14. #34
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    Re: Roy Halliday Dies

    Quote Originally Posted by FullMotoJacket View Post
    Regardless of how it was marketed, Icon had a responsible flyer clause in the original purchase agreements for the A5. The updated (May) agreement states that the pilot waives his right to sue if the NTSB finds no fault of the plane in a crash. Halliday would have had to have signed the updated purchase agreement to buy the plane. I'd be shocked if the NTSB rules against Icon after examining the FDR and the footage of his antics prior to the crash. His estate is SOL as far as a lawsuit goes (but it is 'Murica. ya never know).

    https://www.flyingmag.com/icon-throw...hase-agreement
    I dunno if that waiver would hold up, due to their active role in marketing it
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  15. #35
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    Re: Roy Halliday Dies

    If you read up on wiki about NTSB...it's very clear that their reports cannot be admitted for civil litigation.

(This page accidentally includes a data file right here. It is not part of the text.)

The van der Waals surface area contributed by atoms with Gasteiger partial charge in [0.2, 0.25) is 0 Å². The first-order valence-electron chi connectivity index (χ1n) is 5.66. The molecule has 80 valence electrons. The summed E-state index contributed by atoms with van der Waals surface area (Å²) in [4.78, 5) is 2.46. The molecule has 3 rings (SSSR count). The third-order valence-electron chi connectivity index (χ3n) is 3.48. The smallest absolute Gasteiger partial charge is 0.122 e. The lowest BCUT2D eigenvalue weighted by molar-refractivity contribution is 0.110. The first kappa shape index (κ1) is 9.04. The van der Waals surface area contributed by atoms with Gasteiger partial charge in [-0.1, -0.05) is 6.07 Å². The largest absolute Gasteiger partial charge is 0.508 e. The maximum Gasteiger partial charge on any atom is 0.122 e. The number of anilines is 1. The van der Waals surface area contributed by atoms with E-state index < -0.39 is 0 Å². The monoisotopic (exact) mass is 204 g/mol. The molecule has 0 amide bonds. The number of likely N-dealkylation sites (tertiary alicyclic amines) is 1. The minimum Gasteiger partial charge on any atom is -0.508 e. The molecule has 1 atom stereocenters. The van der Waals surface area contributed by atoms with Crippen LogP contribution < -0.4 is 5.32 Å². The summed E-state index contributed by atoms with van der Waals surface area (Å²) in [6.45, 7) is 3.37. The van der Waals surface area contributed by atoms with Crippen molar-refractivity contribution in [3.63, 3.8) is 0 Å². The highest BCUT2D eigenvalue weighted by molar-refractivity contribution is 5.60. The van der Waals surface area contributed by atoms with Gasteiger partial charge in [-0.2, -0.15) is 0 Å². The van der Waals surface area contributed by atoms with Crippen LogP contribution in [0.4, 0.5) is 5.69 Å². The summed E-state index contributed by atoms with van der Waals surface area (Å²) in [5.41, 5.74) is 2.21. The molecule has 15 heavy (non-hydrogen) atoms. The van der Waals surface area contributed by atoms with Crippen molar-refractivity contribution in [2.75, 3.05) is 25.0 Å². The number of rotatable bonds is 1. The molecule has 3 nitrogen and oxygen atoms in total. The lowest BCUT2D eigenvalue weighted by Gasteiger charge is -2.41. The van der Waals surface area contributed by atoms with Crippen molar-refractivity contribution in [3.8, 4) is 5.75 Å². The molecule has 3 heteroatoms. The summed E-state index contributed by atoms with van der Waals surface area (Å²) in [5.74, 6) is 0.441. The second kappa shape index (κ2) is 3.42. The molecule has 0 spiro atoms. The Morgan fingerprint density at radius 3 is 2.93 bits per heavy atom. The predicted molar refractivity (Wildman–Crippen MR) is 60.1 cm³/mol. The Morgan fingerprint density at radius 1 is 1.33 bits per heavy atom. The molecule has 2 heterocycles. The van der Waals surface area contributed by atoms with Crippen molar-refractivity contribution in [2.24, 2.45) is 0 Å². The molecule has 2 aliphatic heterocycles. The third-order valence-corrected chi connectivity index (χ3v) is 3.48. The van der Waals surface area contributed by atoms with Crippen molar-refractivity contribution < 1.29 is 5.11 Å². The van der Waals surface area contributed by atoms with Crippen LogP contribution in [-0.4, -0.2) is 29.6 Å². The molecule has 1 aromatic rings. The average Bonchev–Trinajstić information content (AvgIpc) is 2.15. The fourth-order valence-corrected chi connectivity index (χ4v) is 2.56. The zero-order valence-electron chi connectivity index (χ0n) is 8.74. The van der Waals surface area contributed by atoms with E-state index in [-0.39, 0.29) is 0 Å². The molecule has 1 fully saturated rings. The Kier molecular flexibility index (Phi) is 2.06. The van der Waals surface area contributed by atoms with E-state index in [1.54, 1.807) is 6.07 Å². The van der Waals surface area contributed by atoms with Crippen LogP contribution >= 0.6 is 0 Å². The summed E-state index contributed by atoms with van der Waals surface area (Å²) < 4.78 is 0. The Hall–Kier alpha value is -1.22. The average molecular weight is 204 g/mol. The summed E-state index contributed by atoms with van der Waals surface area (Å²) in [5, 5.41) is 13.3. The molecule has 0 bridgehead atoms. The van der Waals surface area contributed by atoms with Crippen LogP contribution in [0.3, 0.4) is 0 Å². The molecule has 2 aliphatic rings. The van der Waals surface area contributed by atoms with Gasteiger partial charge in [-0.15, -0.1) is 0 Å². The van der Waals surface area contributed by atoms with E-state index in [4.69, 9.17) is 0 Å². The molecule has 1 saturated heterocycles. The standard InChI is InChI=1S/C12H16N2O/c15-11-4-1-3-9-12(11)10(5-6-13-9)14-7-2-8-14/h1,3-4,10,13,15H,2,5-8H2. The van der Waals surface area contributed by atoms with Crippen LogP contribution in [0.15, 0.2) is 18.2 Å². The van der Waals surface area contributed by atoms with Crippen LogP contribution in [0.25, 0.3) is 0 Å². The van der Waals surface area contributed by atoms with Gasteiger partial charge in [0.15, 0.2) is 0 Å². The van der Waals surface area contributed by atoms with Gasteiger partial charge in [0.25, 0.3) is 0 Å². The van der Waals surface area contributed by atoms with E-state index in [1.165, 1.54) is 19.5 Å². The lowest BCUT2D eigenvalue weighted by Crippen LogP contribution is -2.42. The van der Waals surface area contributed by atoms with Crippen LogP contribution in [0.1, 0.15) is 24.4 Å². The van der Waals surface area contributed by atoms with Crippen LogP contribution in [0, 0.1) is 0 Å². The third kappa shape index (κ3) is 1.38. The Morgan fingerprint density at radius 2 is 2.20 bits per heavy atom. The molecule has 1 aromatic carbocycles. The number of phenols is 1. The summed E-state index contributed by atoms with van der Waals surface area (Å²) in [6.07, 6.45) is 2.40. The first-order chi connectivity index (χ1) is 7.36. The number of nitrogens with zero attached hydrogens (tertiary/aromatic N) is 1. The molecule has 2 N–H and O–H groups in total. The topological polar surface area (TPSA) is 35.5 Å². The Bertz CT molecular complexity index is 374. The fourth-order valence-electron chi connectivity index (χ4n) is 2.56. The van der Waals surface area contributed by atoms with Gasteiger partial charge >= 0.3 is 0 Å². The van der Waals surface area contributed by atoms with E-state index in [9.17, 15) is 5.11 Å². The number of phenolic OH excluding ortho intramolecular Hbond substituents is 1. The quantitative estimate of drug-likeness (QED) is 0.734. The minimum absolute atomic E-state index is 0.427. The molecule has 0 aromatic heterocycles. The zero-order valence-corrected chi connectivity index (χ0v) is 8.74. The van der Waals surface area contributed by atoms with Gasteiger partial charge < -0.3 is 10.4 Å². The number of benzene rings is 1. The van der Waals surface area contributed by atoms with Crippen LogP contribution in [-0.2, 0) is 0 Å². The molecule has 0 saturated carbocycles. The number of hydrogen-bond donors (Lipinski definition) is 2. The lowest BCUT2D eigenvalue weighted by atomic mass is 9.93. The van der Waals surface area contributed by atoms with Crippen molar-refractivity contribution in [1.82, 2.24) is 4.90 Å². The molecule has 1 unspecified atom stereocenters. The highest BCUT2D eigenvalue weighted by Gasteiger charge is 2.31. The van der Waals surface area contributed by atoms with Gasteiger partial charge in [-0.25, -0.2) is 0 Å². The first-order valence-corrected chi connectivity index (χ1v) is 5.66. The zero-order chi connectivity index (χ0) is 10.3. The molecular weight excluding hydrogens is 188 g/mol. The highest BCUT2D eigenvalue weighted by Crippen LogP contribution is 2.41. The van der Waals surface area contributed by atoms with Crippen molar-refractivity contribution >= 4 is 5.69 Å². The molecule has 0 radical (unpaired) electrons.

Waivers can be challenged. And the Halladay estate has means to mount a strong challenge should they choose to do so.

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    Re: Roy Halliday Dies

    Quote Originally Posted by JavaFan View Post
    If you read up on wiki about NTSB...it's very clear that their reports cannot be admitted for civil litigation.

    Waivers can be challenged. And the Halladay estate has means to mount a strong challenge should they choose to do so.

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    The NTSB report would provide a good basis for independent reports

    Roy may have signed a waiver but did his wife and children? They have been deprived of income and companionship etc. Waivers only keep the dead from suing.

  17. #37

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    Re: Roy Halliday Dies

    Preliminary NTSB report is pretty much as expected. In case anyone wants to look it up NTSB No. is ANC18FA007